The Post/New MY 2012/13 rice consumption forecast is 910,000 MT, a 2.5 percent increase from the
previous marketing year. Rice prices are expected to remain stable (compared to other grains which are
seeing double-digit growth) leading consumers to substitute more expensive grains, such as beans, for
rice. Rice continues to be a staple food for the majority of lower income families in Mexico. The
Post/New MY 2010/11 and MY 2011/12 consumption estimates remain unchanged - the same of
The Post/New import forecast for MY 2011/12 is estimated to increase by roughly 6.7 percent because
of insufficient domestic production relative to consumer demand. The Post/New import estimates for
MY 2010/11 and MY 2011/12 were revised downward and upward, respectively, in order to reflect
official data from SAGARPA, the General Customs Directorate of the Secretariat of Finance (SHCP),
and industry contacts. For MY 2010/11 and MY 2011/12, rice export estimates remain unchanged from
The MY 2010/11 Post/New ending stock estimate was revised downward from the USDA/Official
estimate due to lower than previously estimated total imports. This is reflected in the upward
adjustment for MY 2011/12 carryover as well. Due to insufficient domestic production, mills continue
to import between the traditionally short supply months of April to July (between Mexico?s two rice
crop cycles). For MY 2012/13 the Post/New stock forecast is 129,000 MT.
MX2018 Mexico Grain And Feed Annual Report Page 23
Table 8. Mexico: Rice Production, Supply and Demand for MY 2010/11 to 2012/13
Rice, Milled Mexico
2010/2011 2011/2012 2012/2013
Market Year Begin: Oct Market Year Begin: Oct Market Year Begin: Oct
2010 2011 2012
USDA New USDA New USDA New
Official Post Official Post Official Post
Area Harvested 39 39 32 32 35
Beginning Stocks 138 138 213 141 116
Milled Production 146 146 108 115 125
Rough Production 213 213 157 167 182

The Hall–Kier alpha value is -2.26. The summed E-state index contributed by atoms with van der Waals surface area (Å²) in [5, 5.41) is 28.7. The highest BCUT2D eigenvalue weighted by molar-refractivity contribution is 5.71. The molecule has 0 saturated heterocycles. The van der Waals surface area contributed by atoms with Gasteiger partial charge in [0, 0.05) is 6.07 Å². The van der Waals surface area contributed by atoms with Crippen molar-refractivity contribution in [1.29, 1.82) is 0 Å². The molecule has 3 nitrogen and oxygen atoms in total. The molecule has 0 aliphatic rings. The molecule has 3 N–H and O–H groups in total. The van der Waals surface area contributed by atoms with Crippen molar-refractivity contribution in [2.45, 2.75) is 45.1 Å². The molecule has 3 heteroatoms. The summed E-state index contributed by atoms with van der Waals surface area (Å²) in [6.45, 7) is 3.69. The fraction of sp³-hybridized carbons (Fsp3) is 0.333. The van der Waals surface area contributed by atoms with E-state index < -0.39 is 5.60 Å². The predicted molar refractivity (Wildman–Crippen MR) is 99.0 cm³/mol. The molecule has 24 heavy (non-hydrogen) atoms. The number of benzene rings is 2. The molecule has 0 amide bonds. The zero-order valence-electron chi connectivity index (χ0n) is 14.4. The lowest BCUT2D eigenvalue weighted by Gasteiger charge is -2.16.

Milling Rate (.9999) 6,870 6,870 6,870 6,870 6,870
MY Imports 791 719 725 750 800
TY Imports 791 719 725 750 800
TY Imp. from U.S. 0 676 0 750 800
Total Supply 1,075 1,003 1,046 1,006 1,041
MY Exports 3 3 2 2 2
TY Exports 3 3 2 2 2
Consumption and Residual 859 859 888 888 910
Ending Stocks 213 141 156 116 129
Total Distribution 1,075 1,003 1,046 1,006 1,041
1000 HA, 1000 MT, MT/HA
For More Information
FAS/Mexico Web Site: We are available at www.mexico-usda.com or visit the FAS headquarters' home
page at www.fas.usda.gov for a complete selection of FAS worldwide agricultural reporting.
Report Title of Report Date
MX2008 Mexico Looks to Source More Dry Beans 2/13/2012
MX2003 Mexico Looks to Increase Imports of Dry Beans 1/18/2012
MX1101 December Grain and Feed Update - Bean Production Forecast 12/22/11
MX1095 Rice Production Forecast Lower 12/12/11
MX1059 Grain and Feed July Update 7/25/2011
MX1048 Grain and Feed June Update 6/20/2011
MX1043 Grain and Feed May Update -- Sorghum Situation 5/25/2011
MX1033 Grain and Feed April Update 4/29/2011
MX1017 2011 Grain and Feed Annual 3/14/2011
MX1012 Hard Freeze Damages Sinaloa Corn and Produce 2/11/2011
MX1006 January Update for Corn and Rice 1/28/2011
Useful Mexican Web Sites: Mexico's equivalent to the U.S. Department of Agriculture (SAGARPA)
can be found at www.sagarpa.gob.mx , equivalent to the U.S. Department of Commerce (SE) can be
found at www.economia.gob.mx and equivalent to the U.S. Food and Drug Administration (SALUD)
MX2018 Mexico Grain And Feed Annual Report Page 24
can be found at www.salud.gob.mx. These web sites are mentioned for the readers' convenience but
USDA does NOT in any way endorse, guarantee the accuracy of, or necessarily concur with, the
information contained on the mentioned sites.
MX2018 Mexico Grain And Feed Annual Report Page 25